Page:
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Old 29-05-2013, 19:10   #1
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Question Boats for sale by owner at marina?

Im starting to look at as many boats as possible since the cruising kitty is now nearly full enough and It'll soon be time to buy! I understand that boats listed through the marina brokerage should be shown by one of the marina brokers. But what about boats with FOR SALE signs that aren't listed through the marina? Is it ok to step aboard and check it out before contacting the owner for a more thorough showing if I'm still interested? I dont want to waste someone's time if I can rule out a boat with soft decks or other obvious problems, but I also dont want to piss people off if its considered bad etiquette to step onto a boat and check out the topsides without the owner present.
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Old 29-05-2013, 19:15   #2
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Re: Boats for sale by owner at marina?

The best practice, IMO, is to have your own broker and have him/her make the necessary arrangements to board a vessel for a look around. And yes, just boarding a vessel, even it's one that's for sale, is considered very poor form.

Homer Simpson ruined it for everybody, I'm afraid:

Marge! Look at all this great stuff I found at the Marina. It was just sitting in some guy's boat!

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Old 29-05-2013, 19:19   #3
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Re: Boats for sale by owner at marina?

If there is a for sale sign with a phone number, I would call it first. I'm sure they would tell you it's ok. I wouldn't climb on someone's boat without permission.
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Old 29-05-2013, 19:32   #4
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Re: Boats for sale by owner at marina?

I think Tao's advice would be applicable for a large expensive boat purchase.

Most folks who have a for sale sign on their boat are ok with you boarding without them after you get their permission but not before you get their permission. They may have folks watching out close by as well.

Good luck in finding your new boat.

kind regards,
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Old 30-05-2013, 06:33   #5
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Re: Boats for sale by owner at marina?

Quote:
Originally Posted by haw1961 View Post
I wouldn't climb on someone's boat without permission.
Ditto! Get permission first.
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Old 30-05-2013, 06:42   #6
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pirate Re: Boats for sale by owner at marina?

Lets put it this way... someone see's a for sale sign on your lawn and starts mooching round the property peering in windows, checking out the garage...
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Old 30-05-2013, 06:48   #7
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Re: Boats for sale by owner at marina?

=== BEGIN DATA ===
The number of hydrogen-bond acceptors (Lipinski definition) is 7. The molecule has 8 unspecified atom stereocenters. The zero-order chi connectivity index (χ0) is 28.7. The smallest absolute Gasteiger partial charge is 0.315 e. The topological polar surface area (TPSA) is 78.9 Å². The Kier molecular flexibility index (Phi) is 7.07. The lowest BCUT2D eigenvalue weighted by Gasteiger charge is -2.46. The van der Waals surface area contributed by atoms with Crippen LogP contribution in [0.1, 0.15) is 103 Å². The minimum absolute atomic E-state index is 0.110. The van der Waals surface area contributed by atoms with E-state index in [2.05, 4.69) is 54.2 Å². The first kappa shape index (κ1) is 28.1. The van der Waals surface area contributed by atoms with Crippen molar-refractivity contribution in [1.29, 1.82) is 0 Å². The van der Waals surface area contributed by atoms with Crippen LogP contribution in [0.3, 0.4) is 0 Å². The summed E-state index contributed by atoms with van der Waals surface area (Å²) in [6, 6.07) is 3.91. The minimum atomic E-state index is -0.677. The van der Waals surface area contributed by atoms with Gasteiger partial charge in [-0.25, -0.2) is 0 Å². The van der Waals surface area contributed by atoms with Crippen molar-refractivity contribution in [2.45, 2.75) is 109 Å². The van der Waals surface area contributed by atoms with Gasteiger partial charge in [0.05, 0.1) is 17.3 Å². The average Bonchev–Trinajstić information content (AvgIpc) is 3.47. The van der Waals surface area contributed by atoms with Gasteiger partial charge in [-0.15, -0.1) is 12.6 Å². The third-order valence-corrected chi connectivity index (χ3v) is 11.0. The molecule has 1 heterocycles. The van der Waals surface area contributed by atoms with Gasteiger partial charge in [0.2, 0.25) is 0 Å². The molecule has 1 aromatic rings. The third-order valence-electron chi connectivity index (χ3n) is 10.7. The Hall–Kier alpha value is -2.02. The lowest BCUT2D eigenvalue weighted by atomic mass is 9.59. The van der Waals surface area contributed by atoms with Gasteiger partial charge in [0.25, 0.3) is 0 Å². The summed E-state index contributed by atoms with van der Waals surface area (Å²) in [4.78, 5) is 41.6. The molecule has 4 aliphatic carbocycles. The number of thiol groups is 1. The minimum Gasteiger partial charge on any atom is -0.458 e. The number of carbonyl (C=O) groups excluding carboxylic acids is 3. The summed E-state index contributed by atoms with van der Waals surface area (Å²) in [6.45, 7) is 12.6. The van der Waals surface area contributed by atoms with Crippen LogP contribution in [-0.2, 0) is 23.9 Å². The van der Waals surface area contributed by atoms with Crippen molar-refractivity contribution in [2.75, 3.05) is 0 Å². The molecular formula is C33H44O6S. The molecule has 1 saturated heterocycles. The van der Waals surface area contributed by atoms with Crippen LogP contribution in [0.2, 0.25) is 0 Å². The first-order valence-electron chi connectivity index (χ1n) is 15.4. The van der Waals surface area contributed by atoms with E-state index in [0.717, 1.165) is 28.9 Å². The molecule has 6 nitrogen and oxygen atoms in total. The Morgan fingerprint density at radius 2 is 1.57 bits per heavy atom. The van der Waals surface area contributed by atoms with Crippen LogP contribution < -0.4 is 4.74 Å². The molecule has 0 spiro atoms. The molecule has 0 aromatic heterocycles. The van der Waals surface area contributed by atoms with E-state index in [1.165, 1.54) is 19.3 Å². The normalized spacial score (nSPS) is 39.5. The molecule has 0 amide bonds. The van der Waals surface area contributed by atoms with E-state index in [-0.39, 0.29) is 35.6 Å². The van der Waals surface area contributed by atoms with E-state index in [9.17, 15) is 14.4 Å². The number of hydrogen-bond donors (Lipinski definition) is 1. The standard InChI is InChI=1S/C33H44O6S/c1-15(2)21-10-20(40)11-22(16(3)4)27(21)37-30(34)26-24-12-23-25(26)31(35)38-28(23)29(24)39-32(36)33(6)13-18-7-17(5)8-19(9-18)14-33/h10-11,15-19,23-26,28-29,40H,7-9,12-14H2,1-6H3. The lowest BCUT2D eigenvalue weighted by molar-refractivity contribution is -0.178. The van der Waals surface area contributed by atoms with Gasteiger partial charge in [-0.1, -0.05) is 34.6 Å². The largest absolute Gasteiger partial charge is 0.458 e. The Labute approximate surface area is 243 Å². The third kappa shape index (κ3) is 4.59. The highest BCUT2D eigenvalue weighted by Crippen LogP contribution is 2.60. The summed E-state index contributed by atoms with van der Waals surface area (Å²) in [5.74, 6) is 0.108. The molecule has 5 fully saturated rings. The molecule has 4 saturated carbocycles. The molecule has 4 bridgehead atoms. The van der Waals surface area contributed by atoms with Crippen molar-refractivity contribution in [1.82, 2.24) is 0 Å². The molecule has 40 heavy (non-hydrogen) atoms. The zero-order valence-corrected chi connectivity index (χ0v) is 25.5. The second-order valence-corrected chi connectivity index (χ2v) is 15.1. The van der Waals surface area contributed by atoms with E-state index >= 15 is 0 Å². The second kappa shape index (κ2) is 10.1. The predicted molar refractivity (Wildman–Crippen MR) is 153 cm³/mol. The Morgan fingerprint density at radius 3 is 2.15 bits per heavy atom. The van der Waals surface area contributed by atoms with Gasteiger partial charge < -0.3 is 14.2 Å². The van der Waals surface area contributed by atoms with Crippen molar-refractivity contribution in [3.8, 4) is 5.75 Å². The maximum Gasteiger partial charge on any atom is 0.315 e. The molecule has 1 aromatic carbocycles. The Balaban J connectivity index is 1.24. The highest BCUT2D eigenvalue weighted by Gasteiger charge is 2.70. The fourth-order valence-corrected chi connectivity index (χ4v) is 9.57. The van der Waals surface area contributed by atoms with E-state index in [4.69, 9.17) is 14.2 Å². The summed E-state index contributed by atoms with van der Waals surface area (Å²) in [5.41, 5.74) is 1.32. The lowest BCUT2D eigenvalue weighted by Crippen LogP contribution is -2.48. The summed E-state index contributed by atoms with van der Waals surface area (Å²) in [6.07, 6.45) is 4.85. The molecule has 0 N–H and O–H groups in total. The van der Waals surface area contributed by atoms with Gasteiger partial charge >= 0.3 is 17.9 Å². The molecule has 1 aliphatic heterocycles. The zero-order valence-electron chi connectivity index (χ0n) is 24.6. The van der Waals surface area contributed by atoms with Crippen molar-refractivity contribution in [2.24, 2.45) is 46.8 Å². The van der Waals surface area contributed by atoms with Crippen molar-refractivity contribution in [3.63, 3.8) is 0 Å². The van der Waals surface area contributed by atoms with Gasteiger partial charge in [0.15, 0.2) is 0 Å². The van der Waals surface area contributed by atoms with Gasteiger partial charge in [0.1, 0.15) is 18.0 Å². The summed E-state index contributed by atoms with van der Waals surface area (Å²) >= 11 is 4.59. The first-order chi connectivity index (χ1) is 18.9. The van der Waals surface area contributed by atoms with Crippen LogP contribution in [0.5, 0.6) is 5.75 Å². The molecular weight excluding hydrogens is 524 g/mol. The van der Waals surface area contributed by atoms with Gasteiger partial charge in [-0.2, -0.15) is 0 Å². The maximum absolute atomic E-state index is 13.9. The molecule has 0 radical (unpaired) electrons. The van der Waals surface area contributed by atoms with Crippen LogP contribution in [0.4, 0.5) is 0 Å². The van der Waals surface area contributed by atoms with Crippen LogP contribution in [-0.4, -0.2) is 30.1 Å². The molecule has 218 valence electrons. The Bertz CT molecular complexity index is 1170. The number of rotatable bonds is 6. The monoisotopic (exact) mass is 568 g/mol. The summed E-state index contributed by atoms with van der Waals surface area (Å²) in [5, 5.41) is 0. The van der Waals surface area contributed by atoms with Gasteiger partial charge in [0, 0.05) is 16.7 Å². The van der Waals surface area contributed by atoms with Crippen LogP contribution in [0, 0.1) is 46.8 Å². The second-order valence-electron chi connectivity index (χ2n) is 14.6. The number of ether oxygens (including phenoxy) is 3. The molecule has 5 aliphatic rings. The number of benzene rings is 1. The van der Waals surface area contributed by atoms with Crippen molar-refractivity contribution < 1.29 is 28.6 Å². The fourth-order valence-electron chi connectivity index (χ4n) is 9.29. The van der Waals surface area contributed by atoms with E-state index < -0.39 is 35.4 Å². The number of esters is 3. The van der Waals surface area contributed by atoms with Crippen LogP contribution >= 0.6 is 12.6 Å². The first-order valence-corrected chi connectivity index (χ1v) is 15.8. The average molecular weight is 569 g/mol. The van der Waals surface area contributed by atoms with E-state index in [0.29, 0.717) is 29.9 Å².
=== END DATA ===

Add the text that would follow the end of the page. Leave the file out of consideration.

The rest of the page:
Even with a for sale sign, you get the owner's permission.

If you see a for sale sign on a house , it doesn't give you permission to walk on the guy's roof.
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Old 30-05-2013, 08:11   #8
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Re: Boats for sale by owner at marina?

We visited a marina the other day that had a for sale sign on the bow and on the companion way door was a single page with the description of the boat and a number to call. The only way to read it was to climb aboard.

In a case like that, what would be the correct protocol since the telephone call went unanswered?
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Old 30-05-2013, 08:53   #9
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Re: Boats for sale by owner at marina?

I would never board a boat without permission. This would be considered the same as trespassing. The old saying "Permission to come aboard" applies here as well!
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Old 30-05-2013, 09:20   #10
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Re: Boats for sale by owner at marina?

I would not board a boat without permission.

I also would not contract with a "buyers broker" unless you want to add extra expense... ESPECIALLY not for a boat YOU located...
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Old 30-05-2013, 09:29   #11
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Re: Boats for sale by owner at marina?

Otter2013 said;
I would never board a boat without permission. This would be considered the same as trespassing. The old saying "Permission to come aboard" applies here as well!
+1
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Old 30-05-2013, 10:00   #12
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Re: Boats for sale by owner at marina?

Look from the dock as much as you want. Talk to the boat neighbors’ is good also to get more detail.

Always get permission to step aboard from the boat owners
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Old 30-05-2013, 10:41   #13
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Re: Boats for sale by owner at marina?

Quote:
Originally Posted by SkiprJohn View Post
I think Tao's advice would be applicable for a large expensive boat purchase.